"Madame, my sympathy is extreme."
"Oh, your sympathy! You're laughing at me. I don't care. You're going to be married yourself."
"What you imply is not very reassuring."
"It's all a question of what one expects," she said with a shrug.
"My wife won't mind me touching her bread?" I asked anxiously.
"Oh, no, she won't mind that. You're not like that. Oh, no, it won't be in that way."
"I declare I'm much comforted."
"Indeed you needn't fear that. In some things all women are alike. You needn't fear anything of that sort. No woman could feel that about you."
"I grow happier every moment. I shouldn't have liked Elsa to cut herself another slice."
Coralie laughed, sniffed the roses I had brought, and laughed again, as she said:
"In fact I do. I remember it now. I didn't mean to be rude ; it came natural to do it; as if the piece had fallen on the floor, you know."
Evidently Struboff had analyzed his wife's feelings very correctly. I doubted both the use and the possibility of enlightening her as to his. Kisses were not in the bargain, she would say. After all, the desire for affection was something of an incongruity in Struboff, an alien weed trespassing on the ground meant for music and for money. I could hardly blame her for refusing to foster the intruder. I felt that I should be highly unjust if, later on, I laid any blame on Elsa for not satisfying a desire for affection should I chance to feel such a thing. And as to the bread Coralie had quite reassured me. I looked at her. She was smiling in quiet amusement. Evidently her fancy was tickled by the matter of the bread.
"You notice a thing like that," she said. "But he doesn't. Imagine his noticing it!"
"I can imagine it very well."
"Oh no, impossible. He has no sensibility. You laugh? Well, yes, perhaps it's lucky."
During the next two or three days I was engaged almost unintermittently with business which followed me from home, and had no opportunity of seeing more of my friends. I regretted this the less, because I seemed now to be possessed of the state of affairs. I resigned myself to the necessity of a speedy return to Forstadt. Already Bederhof was in despair at my absence, and excuses failed me. I could not tell him that to return to Forstadt was to begin the preparations for execution; a point at which hesitation must be forgiven in the condemned. But before I went I had a talk with Wetter.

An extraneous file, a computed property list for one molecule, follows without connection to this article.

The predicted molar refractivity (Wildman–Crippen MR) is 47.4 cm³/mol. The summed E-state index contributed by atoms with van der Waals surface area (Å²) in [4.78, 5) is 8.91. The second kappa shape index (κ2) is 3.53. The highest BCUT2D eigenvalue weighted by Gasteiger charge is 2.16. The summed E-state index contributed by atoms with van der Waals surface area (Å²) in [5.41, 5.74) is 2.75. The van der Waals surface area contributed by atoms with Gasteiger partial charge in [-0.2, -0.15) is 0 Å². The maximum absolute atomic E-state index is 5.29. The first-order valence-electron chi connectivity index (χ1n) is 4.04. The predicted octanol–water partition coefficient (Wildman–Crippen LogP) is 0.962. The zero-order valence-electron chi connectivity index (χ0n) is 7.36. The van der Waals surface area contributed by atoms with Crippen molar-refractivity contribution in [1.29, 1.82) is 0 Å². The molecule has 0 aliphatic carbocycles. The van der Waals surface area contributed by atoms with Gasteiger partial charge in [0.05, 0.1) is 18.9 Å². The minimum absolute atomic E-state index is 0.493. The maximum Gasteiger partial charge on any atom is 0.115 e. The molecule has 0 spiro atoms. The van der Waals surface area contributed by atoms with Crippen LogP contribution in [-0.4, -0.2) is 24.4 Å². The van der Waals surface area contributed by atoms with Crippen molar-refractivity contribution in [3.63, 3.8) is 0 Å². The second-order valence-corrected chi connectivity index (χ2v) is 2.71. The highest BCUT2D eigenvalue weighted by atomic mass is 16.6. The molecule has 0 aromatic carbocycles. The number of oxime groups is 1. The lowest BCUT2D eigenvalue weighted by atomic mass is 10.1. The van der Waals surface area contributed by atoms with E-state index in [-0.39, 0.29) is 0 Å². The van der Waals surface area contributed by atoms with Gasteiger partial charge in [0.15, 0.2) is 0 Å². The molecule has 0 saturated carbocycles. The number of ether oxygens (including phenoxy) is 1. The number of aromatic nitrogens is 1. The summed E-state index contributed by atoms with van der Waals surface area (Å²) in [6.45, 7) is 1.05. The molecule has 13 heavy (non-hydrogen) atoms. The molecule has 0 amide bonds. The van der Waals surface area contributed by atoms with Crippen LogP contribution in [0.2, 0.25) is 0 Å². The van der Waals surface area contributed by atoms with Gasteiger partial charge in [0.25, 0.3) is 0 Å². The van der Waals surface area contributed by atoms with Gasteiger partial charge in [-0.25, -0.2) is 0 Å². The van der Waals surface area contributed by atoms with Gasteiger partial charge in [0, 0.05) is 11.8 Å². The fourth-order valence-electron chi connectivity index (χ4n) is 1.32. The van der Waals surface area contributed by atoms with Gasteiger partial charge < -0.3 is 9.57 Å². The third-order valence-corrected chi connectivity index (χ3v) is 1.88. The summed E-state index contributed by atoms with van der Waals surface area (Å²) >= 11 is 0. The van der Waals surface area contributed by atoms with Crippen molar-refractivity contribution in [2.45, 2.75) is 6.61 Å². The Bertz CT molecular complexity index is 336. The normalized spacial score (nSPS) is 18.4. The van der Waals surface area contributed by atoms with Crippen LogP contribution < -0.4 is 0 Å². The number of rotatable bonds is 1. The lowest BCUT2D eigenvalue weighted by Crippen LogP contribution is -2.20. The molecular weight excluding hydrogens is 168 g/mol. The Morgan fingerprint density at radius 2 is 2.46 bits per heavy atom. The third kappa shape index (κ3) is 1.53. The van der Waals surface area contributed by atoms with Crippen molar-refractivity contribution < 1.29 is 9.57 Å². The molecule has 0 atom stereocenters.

He stormed Vohrenlorf's defences and burst into my room late one night.
"So we're going back, sire?" he cried. "Back to our work, back to harness?"
"You're going too?" I asked quietly.
He threw back his hair from his forehead.
"Yes, I too," he said. "Struboff has paid me off; I have played, I have won, I am rich, I desire to serve my country. You don't appear pleased, sire?"
"When you serve your country, I have to set about saving mine," said I dryly.
"Oh, you'll be glad of the distraction of public affairs," he sneered.
"Madame Mansoni-Struboff has not fulfilled my hopes of her. I thought you'd have no leisure for politics for a long while to come."
"The pupil of Hammerfeldt speaks to me," he said with a smile. "You would be right, very likely, but for the fact that madame has dismissed me."
"You use a conventional phrase?"
"Well then, she has—well, yes, I do use a conventional phrase."
"I shall congratulate M. Struboff on an increased tranquillity."
The evening was chilly, and I had a bit of fire. Wetter sat looking into it, hugging his knees and swaying his body to and fro, I stood on the hearth-rug by him.
"I have still time," he said suddenly. "I'm a young man. I can do something still."
"You can turn me out, you think?"
"I don't want to turn you out."
"Use me, perhaps?"
"Tame you, perhaps."
I looked down at him and I laughed.
"Why do you laugh?" he asked. "I thought I should have roused that sleeping dignity of yours."
"Oh, my friend," said I, "you will not tame me, and you will not do great things."
"Why not?" he asked, briefly and brusquely.
"You'll play again, you'll do some mad prank, some other woman will—let us stick to our phrase—will not dismiss you. When an irresistible force encounters an immovable object—— You know the old puzzle?"
"Interpret your parable, O King!"
"When a great brain is joined to an impossible temper—result?"
"The result is nothing," said he, taking a fresh grip of his knees.
"Even so, even so," I nodded.
"But I have done things," he persisted.
"Yes, and then undone them. My friend, you're a tragedy." And I lit a cigarette.
He sat where he was for a moment longer; then he sprang up with a loud laugh.
"A tragedy! A tragedy! If I make one, by Heaven the world is rich in them! Take Struboff for another. But your Majesty is wrong. I'm a farce."
"Yes, you're a bit of a farce," said I.
He laid his hand on my arm and looked full and long in my face.
"So you've made your study of us?" he asked. "Oh, I know why you came to Paris! Coralie, Struboff, myself—you have us all now?"